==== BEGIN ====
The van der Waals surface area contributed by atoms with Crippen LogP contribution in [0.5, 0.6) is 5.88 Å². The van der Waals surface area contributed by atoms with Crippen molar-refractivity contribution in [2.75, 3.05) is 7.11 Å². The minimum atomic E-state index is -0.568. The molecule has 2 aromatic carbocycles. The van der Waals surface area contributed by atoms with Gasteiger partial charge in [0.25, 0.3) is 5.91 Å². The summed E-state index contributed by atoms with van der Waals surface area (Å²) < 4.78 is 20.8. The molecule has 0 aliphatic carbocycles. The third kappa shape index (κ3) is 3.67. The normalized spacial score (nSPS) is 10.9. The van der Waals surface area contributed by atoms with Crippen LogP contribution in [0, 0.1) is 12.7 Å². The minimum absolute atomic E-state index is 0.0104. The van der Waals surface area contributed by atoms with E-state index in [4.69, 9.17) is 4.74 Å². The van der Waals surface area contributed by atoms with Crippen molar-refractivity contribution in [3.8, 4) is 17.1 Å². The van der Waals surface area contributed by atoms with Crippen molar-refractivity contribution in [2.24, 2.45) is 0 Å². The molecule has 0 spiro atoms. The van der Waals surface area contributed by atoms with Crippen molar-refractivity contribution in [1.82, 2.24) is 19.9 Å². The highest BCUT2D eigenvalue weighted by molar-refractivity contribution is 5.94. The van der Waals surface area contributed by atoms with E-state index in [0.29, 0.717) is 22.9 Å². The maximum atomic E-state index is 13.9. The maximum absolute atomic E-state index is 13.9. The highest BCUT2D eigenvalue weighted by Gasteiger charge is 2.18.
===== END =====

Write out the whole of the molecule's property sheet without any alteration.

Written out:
The van der Waals surface area contributed by atoms with Crippen LogP contribution in [0.5, 0.6) is 5.88 Å². The van der Waals surface area contributed by atoms with Crippen molar-refractivity contribution in [2.75, 3.05) is 7.11 Å². The minimum atomic E-state index is -0.568. The molecule has 2 aromatic carbocycles. The van der Waals surface area contributed by atoms with Gasteiger partial charge in [0.25, 0.3) is 5.91 Å². The summed E-state index contributed by atoms with van der Waals surface area (Å²) < 4.78 is 20.8. The molecule has 0 aliphatic carbocycles. The third kappa shape index (κ3) is 3.67. The normalized spacial score (nSPS) is 10.9. The van der Waals surface area contributed by atoms with Crippen LogP contribution in [0, 0.1) is 12.7 Å². The minimum absolute atomic E-state index is 0.0104. The van der Waals surface area contributed by atoms with E-state index in [4.69, 9.17) is 4.74 Å². The van der Waals surface area contributed by atoms with Crippen molar-refractivity contribution in [3.8, 4) is 17.1 Å². The van der Waals surface area contributed by atoms with Crippen molar-refractivity contribution in [2.24, 2.45) is 0 Å². The molecule has 0 spiro atoms. The van der Waals surface area contributed by atoms with Crippen molar-refractivity contribution in [1.82, 2.24) is 19.9 Å². The highest BCUT2D eigenvalue weighted by molar-refractivity contribution is 5.94. The van der Waals surface area contributed by atoms with E-state index in [0.29, 0.717) is 22.9 Å². The maximum atomic E-state index is 13.9. The maximum absolute atomic E-state index is 13.9. The highest BCUT2D eigenvalue weighted by Gasteiger charge is 2.18.